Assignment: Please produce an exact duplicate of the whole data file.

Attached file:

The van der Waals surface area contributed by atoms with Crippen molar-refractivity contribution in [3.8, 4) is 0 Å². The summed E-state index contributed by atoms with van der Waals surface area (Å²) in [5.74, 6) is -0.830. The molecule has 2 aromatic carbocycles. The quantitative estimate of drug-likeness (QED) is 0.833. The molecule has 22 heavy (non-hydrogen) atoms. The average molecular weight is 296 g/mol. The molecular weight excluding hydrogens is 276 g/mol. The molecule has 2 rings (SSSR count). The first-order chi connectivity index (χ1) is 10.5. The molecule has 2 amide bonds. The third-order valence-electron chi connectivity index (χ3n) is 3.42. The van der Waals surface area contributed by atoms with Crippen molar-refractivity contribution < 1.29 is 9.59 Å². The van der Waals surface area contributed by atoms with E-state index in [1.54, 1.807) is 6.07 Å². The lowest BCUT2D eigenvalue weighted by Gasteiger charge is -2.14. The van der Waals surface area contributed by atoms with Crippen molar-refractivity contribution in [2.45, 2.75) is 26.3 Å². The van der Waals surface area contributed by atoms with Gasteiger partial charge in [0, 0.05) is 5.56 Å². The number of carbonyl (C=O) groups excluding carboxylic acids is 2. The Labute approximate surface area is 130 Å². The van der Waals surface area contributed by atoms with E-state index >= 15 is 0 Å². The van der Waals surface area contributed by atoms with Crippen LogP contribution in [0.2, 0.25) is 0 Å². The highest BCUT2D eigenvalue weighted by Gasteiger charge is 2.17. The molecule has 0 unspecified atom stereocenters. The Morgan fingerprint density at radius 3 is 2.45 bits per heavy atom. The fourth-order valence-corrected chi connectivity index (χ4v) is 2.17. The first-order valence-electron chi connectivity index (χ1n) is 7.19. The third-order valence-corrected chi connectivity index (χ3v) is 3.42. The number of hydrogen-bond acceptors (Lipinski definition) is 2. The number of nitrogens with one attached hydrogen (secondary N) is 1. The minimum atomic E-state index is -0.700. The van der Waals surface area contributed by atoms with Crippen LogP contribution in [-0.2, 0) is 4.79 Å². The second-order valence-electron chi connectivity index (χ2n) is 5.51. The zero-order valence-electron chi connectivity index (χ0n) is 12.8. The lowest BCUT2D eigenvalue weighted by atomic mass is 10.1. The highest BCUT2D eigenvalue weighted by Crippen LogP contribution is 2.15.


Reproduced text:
The van der Waals surface area contributed by atoms with Crippen molar-refractivity contribution in [3.8, 4) is 0 Å². The summed E-state index contributed by atoms with van der Waals surface area (Å²) in [5.74, 6) is -0.830. The molecule has 2 aromatic carbocycles. The quantitative estimate of drug-likeness (QED) is 0.833. The molecule has 22 heavy (non-hydrogen) atoms. The average molecular weight is 296 g/mol. The molecular weight excluding hydrogens is 276 g/mol. The molecule has 2 rings (SSSR count). The first-order chi connectivity index (χ1) is 10.5. The molecule has 2 amide bonds. The third-order valence-electron chi connectivity index (χ3n) is 3.42. The van der Waals surface area contributed by atoms with Crippen molar-refractivity contribution < 1.29 is 9.59 Å². The van der Waals surface area contributed by atoms with E-state index in [1.54, 1.807) is 6.07 Å². The lowest BCUT2D eigenvalue weighted by Gasteiger charge is -2.14. The van der Waals surface area contributed by atoms with Crippen molar-refractivity contribution in [2.45, 2.75) is 26.3 Å². The van der Waals surface area contributed by atoms with Gasteiger partial charge in [0, 0.05) is 5.56 Å². The number of carbonyl (C=O) groups excluding carboxylic acids is 2. The Labute approximate surface area is 130 Å². The van der Waals surface area contributed by atoms with E-state index >= 15 is 0 Å². The van der Waals surface area contributed by atoms with Crippen LogP contribution in [0.2, 0.25) is 0 Å². The highest BCUT2D eigenvalue weighted by Gasteiger charge is 2.17. The molecule has 0 unspecified atom stereocenters. The Morgan fingerprint density at radius 3 is 2.45 bits per heavy atom. The fourth-order valence-corrected chi connectivity index (χ4v) is 2.17. The first-order valence-electron chi connectivity index (χ1n) is 7.19. The third-order valence-corrected chi connectivity index (χ3v) is 3.42. The number of hydrogen-bond acceptors (Lipinski definition) is 2. The number of nitrogens with one attached hydrogen (secondary N) is 1. The minimum atomic E-state index is -0.700. The van der Waals surface area contributed by atoms with Crippen LogP contribution in [-0.2, 0) is 4.79 Å². The second-order valence-electron chi connectivity index (χ2n) is 5.51. The zero-order valence-electron chi connectivity index (χ0n) is 12.8. The lowest BCUT2D eigenvalue weighted by atomic mass is 10.1. The highest BCUT2D eigenvalue weighted by Crippen LogP contribution is 2.15.